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ERIC Number: ED533044
Record Type: Non-Journal
Publication Date: 2011-Aug
Pages: 20
Abstractor: ERIC
Reference Count: 25
ISBN: N/A
ISSN: N/A
Resolving Some Issues in Using Value-Added Measures of Productivity for School and Teacher Incentives: Ideas from Technical Assistance and TIF Grantee Experience. The Harvesting Project
Milanowski, Anthony
Center for Educator Compensation Reform
Although many researchers and policy analysts (e.g., Harris, Glazerman et al., 2011; 2010) consider value-added to be the state of the art in school and teacher productivity measurement, only a minority of Teacher Incentive Fund (TIF) Round 1 and 2 grantees used value-added as a measure of school or teacher performance. Fourteen of the 34 grantees proposed to use school-level value-added and were using this for the 2009-10 school year. Thirteen proposed to use classroom value-added, but in the 2009-10 school year, only 10 did so. Why did more grantees not use value added? The author and his colleagues found in their initial harvesting work that one of the main reasons for this was lack of appropriate administrative databases with links between teachers and students (Milanowski, Witham, Schuermann, Kimball, & Pietryka, 2010). Watson, Witham, and St. Louis (2010) discuss this issue in the companion Harvesting Project paper (2010). But there were other difficulties as well, including limited grantee capacity to develop and run complex value-added models, low buy-in from some stakeholders, schools or districts too small to develop meaningful value-added estimates, perceived lack of compatibility with state Adequate Yearly Progress (AYP) models or accountability systems, and simply a lack of comfort with the complexity of the technology needed to operate a performance-based compensation system (PBCS). In order to assist those who might be thinking about using value-added productivity measures as part of a PBCS, this harvesting paper discusses four barriers TIF 1 and 2 grantees have encountered and how they were addressed: (1) Concerns about the "right" value-added model; (2) Uncertainty of value-added estimates for smaller schools and classrooms; (3) Applying value-added when there are very few schools or classrooms to compare; and (4) Setting appropriate cutoffs for bonus payments. (Contains 2 tables and 13 footnotes.)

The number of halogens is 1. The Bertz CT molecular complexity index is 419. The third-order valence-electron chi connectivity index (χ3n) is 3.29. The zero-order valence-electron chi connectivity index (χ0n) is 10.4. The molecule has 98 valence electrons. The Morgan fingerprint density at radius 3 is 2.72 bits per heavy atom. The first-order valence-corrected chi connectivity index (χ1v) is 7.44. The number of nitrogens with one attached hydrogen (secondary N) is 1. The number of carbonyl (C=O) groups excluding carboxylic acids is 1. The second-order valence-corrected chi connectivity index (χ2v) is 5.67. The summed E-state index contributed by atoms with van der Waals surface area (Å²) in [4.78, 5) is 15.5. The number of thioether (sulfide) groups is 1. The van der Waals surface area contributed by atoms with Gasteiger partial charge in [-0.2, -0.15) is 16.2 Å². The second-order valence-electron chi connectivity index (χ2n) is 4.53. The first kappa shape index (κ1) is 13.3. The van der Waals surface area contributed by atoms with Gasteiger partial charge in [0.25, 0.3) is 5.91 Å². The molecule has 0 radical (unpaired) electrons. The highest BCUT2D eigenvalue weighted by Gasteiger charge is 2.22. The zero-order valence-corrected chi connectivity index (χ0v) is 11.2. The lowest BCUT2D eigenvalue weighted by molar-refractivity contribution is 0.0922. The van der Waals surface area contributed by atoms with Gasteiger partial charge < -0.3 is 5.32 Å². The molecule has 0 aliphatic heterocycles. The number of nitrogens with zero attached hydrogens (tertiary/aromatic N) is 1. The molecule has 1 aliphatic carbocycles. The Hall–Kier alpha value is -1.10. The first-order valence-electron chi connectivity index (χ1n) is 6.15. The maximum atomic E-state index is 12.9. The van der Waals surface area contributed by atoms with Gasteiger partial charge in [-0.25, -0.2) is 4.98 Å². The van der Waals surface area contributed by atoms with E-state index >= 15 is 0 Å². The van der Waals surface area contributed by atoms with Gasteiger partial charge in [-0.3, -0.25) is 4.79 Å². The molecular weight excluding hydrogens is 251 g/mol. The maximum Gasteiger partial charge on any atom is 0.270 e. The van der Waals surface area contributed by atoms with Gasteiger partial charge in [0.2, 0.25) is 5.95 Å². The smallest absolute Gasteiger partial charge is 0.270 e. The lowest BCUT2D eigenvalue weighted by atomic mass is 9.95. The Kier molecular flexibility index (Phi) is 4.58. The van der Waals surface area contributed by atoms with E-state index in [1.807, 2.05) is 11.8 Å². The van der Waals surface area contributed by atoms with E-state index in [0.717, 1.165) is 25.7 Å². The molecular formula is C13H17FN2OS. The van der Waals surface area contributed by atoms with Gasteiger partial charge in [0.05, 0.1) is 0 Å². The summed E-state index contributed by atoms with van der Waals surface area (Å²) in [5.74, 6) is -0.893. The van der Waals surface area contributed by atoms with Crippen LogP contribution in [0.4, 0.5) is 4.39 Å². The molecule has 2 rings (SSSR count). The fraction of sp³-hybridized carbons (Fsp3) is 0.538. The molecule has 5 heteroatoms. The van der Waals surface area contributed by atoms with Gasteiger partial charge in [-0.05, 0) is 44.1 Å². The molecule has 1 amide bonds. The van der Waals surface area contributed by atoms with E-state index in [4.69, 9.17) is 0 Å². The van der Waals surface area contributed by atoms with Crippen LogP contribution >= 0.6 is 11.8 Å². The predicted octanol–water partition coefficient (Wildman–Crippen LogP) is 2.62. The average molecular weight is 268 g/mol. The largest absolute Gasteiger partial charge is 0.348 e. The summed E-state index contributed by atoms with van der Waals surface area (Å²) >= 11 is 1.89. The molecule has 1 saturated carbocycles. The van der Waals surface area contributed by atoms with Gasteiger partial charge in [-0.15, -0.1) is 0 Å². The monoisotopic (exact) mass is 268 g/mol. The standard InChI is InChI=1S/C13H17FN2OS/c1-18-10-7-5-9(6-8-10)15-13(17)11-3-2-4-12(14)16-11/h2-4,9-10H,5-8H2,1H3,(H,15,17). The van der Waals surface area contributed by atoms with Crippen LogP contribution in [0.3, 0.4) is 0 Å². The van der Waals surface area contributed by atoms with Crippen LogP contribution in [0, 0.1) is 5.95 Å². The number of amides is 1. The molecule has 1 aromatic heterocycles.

Center for Educator Compensation Reform. Tel: 888-202-1513; e-mail: cecr@westat.com; Web site: http://cecr.ed.gov
Publication Type: Reports - Evaluative
Education Level: Elementary Secondary Education
Audience: N/A
Language: English
Sponsor: Department of Education (ED)
Authoring Institution: Center for Educator Compensation Reform (CECR)
IES Cited: ED544674